Tufts Health Plan Foundation Embraces New Grantees

Back in August, we dialed up the Tufts Health Plan Foundation’s latest round of grants, and spotted a trend toward “holistic aging.” The foundation seemed to be moving away from disease-specific initiatives targeting diabetes, say, or glaucoma. It was shifting instead toward general wellness initiatives—the kinds of good-sense, prophylactic measures that can keep elders from getting illnesses or chronic diseases in the first place.

It was a smart move, and with its latest round of grants, it seems to be continuing down the same track.

Related: What's the Tufts Health Plan Foundation into in 2014?

Tufts gives grant monies through four different subcategories, all related to healthy aging: Health & Wellness, Purposeful Engagement, Empowerment, and Capacity Building.

Health & Wellness, as the name suggests, is all about improving access to health care and quality providers. Purposeful Engagement seeks to provide senior citizens with accessible opportunities to volunteer through Experience Corps. Empowerment focuses mainly on offering transportation alternatives for older adults. The Capacity Building program is invitation-only, designed to assist select grantees in taking their missions above and beyond.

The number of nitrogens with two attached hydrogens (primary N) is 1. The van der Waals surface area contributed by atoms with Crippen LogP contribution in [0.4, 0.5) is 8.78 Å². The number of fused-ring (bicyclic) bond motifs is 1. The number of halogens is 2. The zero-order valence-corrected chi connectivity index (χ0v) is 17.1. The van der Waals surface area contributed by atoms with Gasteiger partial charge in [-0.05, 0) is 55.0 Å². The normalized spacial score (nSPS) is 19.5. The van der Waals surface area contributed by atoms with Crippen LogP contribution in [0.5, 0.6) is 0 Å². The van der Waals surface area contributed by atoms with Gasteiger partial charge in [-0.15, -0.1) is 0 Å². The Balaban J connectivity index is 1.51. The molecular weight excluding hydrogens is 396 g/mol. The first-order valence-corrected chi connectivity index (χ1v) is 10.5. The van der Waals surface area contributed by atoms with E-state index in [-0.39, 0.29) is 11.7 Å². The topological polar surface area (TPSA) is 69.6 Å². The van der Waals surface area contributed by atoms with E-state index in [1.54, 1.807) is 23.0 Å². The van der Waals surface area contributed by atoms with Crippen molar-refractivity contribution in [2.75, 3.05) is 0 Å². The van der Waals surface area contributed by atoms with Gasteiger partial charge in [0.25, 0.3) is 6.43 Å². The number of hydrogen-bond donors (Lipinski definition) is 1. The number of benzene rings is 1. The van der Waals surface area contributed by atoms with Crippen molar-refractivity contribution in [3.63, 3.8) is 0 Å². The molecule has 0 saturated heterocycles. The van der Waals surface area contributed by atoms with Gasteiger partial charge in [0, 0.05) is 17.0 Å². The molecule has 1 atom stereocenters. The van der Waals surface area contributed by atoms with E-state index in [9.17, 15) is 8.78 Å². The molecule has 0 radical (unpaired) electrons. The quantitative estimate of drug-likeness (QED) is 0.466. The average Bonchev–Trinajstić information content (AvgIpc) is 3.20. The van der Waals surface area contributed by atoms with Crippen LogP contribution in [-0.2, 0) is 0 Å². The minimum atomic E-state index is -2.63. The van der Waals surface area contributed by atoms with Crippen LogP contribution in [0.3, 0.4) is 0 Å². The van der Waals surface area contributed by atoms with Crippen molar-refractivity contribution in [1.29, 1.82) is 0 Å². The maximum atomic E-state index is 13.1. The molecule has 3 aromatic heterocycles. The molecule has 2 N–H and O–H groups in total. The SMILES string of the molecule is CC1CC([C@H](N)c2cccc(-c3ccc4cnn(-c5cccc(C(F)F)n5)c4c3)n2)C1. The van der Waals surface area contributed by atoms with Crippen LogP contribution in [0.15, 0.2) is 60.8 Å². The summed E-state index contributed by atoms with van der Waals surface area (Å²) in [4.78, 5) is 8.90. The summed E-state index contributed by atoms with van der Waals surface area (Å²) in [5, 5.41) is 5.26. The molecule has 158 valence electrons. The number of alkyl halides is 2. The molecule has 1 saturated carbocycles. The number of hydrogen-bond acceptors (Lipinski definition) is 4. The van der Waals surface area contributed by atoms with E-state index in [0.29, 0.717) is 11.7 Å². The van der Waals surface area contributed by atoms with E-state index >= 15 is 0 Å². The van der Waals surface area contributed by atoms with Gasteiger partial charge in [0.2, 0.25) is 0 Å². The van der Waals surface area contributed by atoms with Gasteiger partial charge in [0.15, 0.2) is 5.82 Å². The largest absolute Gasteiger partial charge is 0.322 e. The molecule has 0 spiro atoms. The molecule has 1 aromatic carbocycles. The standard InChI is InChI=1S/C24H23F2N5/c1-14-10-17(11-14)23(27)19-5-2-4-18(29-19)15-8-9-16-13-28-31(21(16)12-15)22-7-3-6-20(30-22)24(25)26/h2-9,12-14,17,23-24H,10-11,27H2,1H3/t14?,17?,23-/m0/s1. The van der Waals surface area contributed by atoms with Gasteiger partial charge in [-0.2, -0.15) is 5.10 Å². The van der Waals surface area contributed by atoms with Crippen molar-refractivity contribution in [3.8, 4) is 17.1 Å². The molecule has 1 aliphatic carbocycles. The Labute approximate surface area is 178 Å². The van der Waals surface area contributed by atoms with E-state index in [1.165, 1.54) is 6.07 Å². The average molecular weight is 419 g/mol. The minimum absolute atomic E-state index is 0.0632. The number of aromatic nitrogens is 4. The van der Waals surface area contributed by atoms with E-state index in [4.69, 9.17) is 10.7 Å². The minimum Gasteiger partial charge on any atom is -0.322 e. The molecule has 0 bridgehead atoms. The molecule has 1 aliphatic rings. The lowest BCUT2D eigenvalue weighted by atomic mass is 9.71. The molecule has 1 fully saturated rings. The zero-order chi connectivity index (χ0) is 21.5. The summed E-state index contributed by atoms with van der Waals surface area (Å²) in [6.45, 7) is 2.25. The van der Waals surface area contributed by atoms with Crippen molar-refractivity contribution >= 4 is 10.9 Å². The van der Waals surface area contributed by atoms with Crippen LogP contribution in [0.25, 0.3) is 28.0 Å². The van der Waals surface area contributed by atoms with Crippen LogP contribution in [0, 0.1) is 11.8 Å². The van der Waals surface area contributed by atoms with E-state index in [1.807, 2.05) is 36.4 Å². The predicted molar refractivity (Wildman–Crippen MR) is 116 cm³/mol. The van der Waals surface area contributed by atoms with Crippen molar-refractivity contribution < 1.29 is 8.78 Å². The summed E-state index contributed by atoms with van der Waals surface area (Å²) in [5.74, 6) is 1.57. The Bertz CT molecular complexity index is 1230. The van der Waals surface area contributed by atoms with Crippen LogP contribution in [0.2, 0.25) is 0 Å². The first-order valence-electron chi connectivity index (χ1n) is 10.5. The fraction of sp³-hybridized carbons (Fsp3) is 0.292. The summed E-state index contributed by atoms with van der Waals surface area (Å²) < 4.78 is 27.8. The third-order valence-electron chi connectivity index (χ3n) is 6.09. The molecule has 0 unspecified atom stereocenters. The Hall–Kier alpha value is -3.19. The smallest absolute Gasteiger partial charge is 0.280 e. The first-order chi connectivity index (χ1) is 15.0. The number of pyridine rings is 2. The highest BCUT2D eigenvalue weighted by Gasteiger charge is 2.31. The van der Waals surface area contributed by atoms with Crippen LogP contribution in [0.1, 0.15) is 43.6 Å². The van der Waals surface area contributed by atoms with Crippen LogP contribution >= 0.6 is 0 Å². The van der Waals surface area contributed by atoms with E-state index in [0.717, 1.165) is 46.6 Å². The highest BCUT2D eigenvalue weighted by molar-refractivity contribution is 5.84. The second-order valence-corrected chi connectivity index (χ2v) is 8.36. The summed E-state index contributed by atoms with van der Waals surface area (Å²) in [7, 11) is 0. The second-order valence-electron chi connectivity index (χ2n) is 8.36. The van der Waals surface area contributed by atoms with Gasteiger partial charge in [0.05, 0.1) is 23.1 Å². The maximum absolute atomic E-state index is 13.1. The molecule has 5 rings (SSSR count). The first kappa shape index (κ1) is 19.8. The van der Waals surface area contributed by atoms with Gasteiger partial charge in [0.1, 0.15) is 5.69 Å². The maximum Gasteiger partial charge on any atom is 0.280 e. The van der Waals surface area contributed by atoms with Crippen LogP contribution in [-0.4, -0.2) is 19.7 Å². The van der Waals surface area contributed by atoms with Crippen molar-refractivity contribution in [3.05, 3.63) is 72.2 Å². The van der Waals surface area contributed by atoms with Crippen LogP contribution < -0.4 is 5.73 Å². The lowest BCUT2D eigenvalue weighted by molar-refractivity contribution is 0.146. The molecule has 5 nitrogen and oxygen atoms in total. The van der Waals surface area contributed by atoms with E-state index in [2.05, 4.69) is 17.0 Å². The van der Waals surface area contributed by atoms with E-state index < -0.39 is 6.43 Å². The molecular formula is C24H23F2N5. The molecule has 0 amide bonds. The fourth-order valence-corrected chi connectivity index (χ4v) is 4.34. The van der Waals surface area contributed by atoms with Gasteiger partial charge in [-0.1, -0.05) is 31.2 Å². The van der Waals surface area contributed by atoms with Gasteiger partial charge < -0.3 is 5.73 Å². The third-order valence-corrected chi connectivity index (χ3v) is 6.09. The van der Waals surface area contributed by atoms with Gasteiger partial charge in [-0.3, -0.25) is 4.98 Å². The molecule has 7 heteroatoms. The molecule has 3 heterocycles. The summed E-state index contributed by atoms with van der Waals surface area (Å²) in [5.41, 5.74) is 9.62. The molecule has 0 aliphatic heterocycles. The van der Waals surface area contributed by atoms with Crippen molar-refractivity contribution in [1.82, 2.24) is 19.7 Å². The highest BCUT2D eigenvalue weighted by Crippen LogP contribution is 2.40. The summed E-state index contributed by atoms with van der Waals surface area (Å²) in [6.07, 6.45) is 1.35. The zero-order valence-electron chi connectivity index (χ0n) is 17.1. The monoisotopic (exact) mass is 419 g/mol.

With this round, Tufts Health Plan seems to be embracing a flood of new grantees. Tufts is usually the type to hold on to grantees it's worked with in the past—indeed, its six-year history has included multiyear support to quite a number of programs in Massachusetts and Rhode Island. In this round of grants, which totals over $880,000, over a quarter of the recipients are first-timers. These include Tai Chi and Falls Prevention programs in Boston and Johnston, RI, and the Driving Assessment and Safety Program for elders in East Sandwich, MA.

A new program created by the National Council on Aging is also receiving support. It’s called the Aging Mastery program, and it’s designed to keep senior citizens healthy, financially secure, and contributing to society even as they age. It’s holistic, in other words. The perfect example of the direction THPF seems to be heading.

“We’re funding many new and exciting programs this cycle, along with programs that have consistently delivered positive outcomes in communities,” said Nora Moreno Cargie, executive director of the Tufts Health Plan Foundation and vice president, corporate citizenship for Tufts Health Plan. “We applaud the work these organizations are doing to build communities that work for everyone, but especially older adults.”